NEW YEAR NO RUZ , by Massoume Price
new day or New Year as the Iranians call it, is a celebration of spring
Equinox. It has been celebrated by all the major cultures of ancient Mesopotamia.
Sumerians, 3000BC, Babylonians 2000 BC, the ancient kingdom of Elam in
Southern Persia 2000BC, Akaddians all have been celebrating it in one form
or another. What we have today as No Ruz with its’ uniquely Iranian characteristics
has been celebrated for at least 3000 years and is deeply rooted in the
traditions of Zoroastrian belief system.
(Mihregan) , by Massoume Price
Zoroastrianism was the religion
of Iran before the conquest of Islam in the seventh century AD. The architect
of this religion, Zoroaster created many feasts and celebrations to pay
homage to many deities and yazata (Izads) who symbolized all forces beneficial
to humans. Amongst all these festivals seven were regarded as feasts of
obligation. They are known as ‘gahambars’ and are dedicated to Ahura Mazda,
the lord of wisdom and the six holy immortals, i.e. Amesha Spentas, protectors
of the seven creations (sky, waters, earth, fire, plants, animals and humans).
The other important festivals are devoted to the major Izads such as Mihr,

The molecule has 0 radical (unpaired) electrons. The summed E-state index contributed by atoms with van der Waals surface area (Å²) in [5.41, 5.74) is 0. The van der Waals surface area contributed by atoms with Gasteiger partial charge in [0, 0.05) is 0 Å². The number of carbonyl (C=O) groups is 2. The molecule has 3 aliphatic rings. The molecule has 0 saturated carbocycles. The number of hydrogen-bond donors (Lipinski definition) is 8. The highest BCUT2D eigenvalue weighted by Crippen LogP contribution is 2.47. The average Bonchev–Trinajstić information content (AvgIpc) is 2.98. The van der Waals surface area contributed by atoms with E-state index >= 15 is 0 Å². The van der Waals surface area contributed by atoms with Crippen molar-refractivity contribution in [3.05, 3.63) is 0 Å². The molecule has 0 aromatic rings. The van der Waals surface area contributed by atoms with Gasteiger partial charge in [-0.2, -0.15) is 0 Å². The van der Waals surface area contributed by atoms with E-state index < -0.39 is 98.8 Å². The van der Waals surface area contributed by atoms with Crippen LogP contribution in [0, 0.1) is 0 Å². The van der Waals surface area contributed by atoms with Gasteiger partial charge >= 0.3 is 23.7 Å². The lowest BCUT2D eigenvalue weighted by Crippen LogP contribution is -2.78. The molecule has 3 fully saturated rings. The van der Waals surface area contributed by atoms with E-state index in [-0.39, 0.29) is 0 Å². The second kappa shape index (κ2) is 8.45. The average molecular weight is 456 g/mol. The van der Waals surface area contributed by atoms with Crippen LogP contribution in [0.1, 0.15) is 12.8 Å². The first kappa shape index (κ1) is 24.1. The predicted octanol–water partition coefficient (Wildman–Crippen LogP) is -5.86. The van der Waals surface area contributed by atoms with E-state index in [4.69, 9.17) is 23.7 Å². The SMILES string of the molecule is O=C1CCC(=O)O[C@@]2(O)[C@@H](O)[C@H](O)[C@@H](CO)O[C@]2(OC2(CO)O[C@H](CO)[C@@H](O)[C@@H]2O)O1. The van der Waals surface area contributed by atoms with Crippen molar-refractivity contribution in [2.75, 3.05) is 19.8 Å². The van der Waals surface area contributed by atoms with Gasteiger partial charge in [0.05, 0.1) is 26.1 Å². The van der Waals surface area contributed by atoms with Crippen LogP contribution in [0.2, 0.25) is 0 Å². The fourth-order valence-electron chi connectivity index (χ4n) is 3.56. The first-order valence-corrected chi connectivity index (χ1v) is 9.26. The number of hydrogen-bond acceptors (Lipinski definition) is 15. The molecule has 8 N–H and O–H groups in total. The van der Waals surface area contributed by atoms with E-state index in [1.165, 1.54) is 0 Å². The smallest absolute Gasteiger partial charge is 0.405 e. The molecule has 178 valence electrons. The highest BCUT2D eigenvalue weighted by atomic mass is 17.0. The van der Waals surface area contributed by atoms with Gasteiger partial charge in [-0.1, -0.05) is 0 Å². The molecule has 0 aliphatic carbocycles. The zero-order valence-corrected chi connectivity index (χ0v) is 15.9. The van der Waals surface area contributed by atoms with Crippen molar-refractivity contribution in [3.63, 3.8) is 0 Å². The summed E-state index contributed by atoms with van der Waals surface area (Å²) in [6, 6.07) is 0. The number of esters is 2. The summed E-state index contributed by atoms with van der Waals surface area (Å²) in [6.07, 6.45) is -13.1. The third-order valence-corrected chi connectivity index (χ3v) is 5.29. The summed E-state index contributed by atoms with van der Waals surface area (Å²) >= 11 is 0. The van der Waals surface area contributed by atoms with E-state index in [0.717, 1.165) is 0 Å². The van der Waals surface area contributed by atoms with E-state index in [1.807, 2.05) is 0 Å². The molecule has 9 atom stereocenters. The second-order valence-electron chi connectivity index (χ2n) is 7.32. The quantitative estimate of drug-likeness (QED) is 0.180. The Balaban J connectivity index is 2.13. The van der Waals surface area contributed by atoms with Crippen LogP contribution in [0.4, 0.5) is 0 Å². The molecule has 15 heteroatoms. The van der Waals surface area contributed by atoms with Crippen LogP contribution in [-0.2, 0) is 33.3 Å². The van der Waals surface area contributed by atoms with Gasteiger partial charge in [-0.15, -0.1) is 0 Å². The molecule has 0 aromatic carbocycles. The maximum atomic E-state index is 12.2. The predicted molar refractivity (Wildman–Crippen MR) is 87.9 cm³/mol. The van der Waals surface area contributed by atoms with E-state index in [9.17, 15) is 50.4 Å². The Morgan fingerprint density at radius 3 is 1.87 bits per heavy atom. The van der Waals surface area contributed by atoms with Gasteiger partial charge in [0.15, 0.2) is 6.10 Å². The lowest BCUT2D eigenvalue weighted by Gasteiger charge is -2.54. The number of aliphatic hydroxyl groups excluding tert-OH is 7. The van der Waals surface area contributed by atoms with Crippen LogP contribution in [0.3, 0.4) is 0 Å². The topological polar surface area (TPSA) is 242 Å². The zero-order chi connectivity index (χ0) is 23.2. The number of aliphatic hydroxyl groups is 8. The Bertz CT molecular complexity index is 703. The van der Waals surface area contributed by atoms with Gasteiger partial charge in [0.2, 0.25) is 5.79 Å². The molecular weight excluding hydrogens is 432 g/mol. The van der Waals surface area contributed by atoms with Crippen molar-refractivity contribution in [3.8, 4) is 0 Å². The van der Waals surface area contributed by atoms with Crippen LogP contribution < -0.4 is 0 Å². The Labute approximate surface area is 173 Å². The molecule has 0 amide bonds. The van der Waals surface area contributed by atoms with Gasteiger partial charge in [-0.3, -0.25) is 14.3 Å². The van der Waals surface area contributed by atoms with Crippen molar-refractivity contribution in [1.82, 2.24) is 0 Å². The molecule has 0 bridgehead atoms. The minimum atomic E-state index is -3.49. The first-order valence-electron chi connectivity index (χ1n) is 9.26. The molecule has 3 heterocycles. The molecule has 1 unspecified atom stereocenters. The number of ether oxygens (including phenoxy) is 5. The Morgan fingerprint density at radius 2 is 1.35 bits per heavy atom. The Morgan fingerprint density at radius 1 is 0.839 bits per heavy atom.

at Mihregan and Tiri at Tiragan.
The Beginnings and Traditions of Mehregan , by
Farshid Eghbal & Sandra Mooney
There are many accounts as
to the beginning of Mehregan. A few, different versions are listed
e Cheleh (Yalda Festival) , by Massoume
is a day of victory when Angels helped Fereydoon and Kaveh become victorious
over Zahak. They imprisoned him in the Damavand Mountain where he
died from his wounds.
is the day God gave light to the world, that had previously been dark.
On this day Mashya and Mashyaneh
(a concept of Semitic Adam and Eve) were created.
On this day the sun was created.
Yalda, a Syric word imported
into the Persian language by the Syric Christians means birth (tavalud
and melaad are from the same origin). It is a relatively recent arrival
and it is refereed to the ‘Shab e Cheleh Festival’, a celebration of Winter
Solstice on December 21st. Forty days before the next major Persian
festival ‘Jashn e Sadeh’; this night has been celebrated in countless cultures
for thousands of years.
e Sadeh ,
by Massoume Price
Sadeh meaning hundred, is
a mid winter feast celebrated with grandeur and magnificence in ancient
Iran. It was a festivity to honor fire and to defeat the forces of darkness,
frost and cold. Two different days were observed for its veneration.
Shanbeh Suri (The festival of the last wednesday) ,
The ancient Iranians celebrated
the last 10 days of the year in their annual obligation feast of all souls,
Hamaspathmaedaya (Farvardigan or popularly Forodigan). They believed
Foruhars, the guardian angles for humans and also the spirits of dead would
come back for reunion. These spirits were entertained as honored guests
in their old homes, and were bidden a formal ritual farewell at the dawn
of the New Year.
MONTHS, ORIGIN OF THE NAMES , by Massoume
The names of the 12 Persian
months are taken from the ancient Zoroastrian texts and the origins
are deeply rooted in their belief system. This was the religion of
Iran before the advent of Islam in seventh century AD. Zoroastrians believed
in two primal forces, good and evil. Everything that supported and enriched
life was good and all that threatened life and disturbed order was bad.